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Garment of Shadows by Laurie R. King

Garment of Shadows (2012)

by Laurie R. King

Other authors: See the other authors section.

Series: Mary Russell (12)

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5584217,869 (3.72)1 / 56
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Showing 1-5 of 42 (next | show all)
I liked this, I just didn't love it. It seemed low on the detection, high on the needless political details. More detection, please! ( )
  Lindoula | Dec 27, 2015 |
Just OK. This is my fall-back series when I just don't want anything too taxing where I have to think too much. I think I have completed the series now so I will have to find another series for some mindless reading. Any suggestions? ( )
  TheresaCIncinnati | Aug 17, 2015 |
"Garment of Shadows" is the 12th installment in King’s Mary Russell series. I’ve been skipping around a lot with these books but it has never affected my understanding of what is going on. In this one, Mary is suffering from amnesia while trying to navigate her way around a strange city. A large chunk of this book revolves around everyone trying to figure out how Mary got injured and where the person she was traveling with has vanished. I really adore this series and loved getting some chapters told from Holmes perspective. ( )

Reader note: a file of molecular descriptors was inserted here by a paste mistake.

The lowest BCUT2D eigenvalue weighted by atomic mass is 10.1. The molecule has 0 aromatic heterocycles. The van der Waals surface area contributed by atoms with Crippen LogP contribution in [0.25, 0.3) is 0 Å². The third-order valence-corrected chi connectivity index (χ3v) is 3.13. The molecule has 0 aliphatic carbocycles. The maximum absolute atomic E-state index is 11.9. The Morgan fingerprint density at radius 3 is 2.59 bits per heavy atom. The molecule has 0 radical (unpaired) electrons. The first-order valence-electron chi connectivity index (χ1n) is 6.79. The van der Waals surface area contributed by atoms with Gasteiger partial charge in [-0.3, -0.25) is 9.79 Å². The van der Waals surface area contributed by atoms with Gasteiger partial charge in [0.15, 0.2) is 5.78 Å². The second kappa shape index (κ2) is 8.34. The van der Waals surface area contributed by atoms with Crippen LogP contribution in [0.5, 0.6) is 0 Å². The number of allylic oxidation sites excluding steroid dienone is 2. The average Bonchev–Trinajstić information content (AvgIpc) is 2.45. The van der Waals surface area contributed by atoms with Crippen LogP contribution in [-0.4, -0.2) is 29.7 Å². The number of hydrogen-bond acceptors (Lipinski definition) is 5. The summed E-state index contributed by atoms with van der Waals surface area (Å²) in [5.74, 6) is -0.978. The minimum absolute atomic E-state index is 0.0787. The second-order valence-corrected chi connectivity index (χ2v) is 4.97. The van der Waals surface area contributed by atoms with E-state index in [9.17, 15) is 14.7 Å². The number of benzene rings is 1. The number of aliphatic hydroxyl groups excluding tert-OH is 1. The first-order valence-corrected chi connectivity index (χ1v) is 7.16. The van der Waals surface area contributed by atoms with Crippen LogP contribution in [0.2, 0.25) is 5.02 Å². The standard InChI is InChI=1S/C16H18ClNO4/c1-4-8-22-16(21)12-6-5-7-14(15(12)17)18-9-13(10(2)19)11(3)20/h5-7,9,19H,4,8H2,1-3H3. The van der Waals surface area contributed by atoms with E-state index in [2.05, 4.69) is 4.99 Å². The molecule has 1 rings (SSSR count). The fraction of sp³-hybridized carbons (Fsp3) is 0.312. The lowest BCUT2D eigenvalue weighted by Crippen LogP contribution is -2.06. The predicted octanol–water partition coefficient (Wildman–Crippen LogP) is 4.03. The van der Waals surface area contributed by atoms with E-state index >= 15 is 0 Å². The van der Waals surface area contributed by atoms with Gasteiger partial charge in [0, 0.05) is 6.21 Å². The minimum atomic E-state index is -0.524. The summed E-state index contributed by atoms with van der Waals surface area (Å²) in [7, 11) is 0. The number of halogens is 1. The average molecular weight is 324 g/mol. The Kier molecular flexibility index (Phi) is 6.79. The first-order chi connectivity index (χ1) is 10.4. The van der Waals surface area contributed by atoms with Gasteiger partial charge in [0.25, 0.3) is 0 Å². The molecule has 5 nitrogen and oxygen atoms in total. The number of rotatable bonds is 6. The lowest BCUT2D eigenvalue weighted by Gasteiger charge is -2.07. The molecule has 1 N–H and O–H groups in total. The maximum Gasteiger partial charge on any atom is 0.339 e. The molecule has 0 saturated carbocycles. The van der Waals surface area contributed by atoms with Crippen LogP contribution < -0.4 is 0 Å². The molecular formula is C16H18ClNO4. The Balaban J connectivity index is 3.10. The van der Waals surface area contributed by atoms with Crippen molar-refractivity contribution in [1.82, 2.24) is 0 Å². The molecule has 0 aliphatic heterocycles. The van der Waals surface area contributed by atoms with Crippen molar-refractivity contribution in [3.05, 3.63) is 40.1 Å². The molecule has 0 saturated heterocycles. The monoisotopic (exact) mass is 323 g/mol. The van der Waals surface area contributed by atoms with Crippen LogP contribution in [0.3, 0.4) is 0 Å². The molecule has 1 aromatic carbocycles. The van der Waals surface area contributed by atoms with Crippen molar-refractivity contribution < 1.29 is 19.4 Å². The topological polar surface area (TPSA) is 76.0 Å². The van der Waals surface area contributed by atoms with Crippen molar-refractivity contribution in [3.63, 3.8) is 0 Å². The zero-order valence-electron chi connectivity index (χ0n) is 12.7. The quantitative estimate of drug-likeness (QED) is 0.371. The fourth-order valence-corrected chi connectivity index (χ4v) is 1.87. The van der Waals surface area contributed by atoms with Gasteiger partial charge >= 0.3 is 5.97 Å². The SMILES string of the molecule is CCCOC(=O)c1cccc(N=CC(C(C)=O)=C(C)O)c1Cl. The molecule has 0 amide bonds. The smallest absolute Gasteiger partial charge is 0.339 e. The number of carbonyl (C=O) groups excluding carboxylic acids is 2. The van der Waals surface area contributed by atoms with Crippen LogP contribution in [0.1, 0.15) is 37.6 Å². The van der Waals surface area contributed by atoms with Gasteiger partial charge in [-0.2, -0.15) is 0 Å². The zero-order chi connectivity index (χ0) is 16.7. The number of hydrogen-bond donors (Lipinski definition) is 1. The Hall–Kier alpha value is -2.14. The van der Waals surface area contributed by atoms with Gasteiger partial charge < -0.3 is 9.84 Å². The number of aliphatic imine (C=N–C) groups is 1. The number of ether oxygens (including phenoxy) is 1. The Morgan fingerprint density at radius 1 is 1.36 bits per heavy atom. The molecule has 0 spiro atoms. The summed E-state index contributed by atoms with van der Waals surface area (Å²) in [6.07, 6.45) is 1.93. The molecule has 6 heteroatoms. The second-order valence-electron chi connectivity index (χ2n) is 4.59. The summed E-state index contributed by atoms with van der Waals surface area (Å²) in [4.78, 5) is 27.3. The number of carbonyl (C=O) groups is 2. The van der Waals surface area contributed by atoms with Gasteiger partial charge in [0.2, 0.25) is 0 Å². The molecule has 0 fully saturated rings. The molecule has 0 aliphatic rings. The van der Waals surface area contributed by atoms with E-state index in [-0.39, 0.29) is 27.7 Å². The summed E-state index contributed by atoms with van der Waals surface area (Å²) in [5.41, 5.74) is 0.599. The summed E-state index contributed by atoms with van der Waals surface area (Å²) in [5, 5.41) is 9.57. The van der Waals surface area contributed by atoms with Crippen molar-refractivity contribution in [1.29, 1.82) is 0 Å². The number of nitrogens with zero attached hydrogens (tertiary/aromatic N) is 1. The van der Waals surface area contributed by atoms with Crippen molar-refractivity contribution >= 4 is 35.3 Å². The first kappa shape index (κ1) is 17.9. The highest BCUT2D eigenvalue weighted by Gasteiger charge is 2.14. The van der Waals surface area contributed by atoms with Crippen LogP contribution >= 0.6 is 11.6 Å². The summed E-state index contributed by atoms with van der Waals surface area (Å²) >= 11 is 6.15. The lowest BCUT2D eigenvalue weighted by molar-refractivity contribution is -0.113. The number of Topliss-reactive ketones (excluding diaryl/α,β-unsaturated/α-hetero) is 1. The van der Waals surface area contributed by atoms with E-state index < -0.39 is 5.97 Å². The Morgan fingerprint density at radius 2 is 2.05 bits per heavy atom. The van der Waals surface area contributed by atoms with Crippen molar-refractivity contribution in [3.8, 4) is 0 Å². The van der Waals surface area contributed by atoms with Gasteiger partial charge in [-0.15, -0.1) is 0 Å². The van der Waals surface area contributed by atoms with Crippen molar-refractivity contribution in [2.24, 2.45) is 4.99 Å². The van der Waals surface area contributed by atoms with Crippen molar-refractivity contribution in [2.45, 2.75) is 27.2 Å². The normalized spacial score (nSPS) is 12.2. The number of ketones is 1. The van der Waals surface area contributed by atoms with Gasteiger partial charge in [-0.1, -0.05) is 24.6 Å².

Book_Minx | Jan 24, 2015 |
Ms. King paints a vivid picture of Morocco in the period between the World Wars. Mary and Sherlock find themselves mixed in with state affairs between France and a local movement for Moroccan independence. As always, an enjoyable adventure. ( )
  tjsjohanna | Jan 2, 2015 |
Sherlock Holmes and Mary Russell find themselves in Fez, Morocco, this time. Mary and Sherlock are separated. Mary wakes up in a strange place, injured, and without her memory. She runs from soldiers and wanders the poorer area trying to remember who she is and learn where she is. She does learn that she has some skills as a pickpocket, acrobat, and thief but doesn't really learn much about herself in her explorations.

Meanwhile, Sherlock who had been off visiting a distant cousin, returns to rejoin Mary only to discover that she is missing. He immediately begins a hunt for her which leads him to Fez. In 1924, things in Morocco are tense. The country is divided between the Spanish and the French and the natives are unhappy with both. The man in charge of the French Protectorate is Holmes' cousin. The native rebel forces are well-armed because they have had victories over the Spanish and gotten a lot of their arms from the captured armies.

The rebels themselves are not united. The two factions are controlled by Raisuni who is the last of Barbary pirates and who has made substantial funds by kidnapping and ransoming Europeans and the Abd al-Klims who are Western educated and anxious for independence for their country. The land is full of spies and supporters of all political interests. Mary soon learns that her friends Mahmoud and Ali Hzir (from O Jerusalem and Justice Hall) who are British agents controlled by Mycroft Holmes are deep in the mix of spies.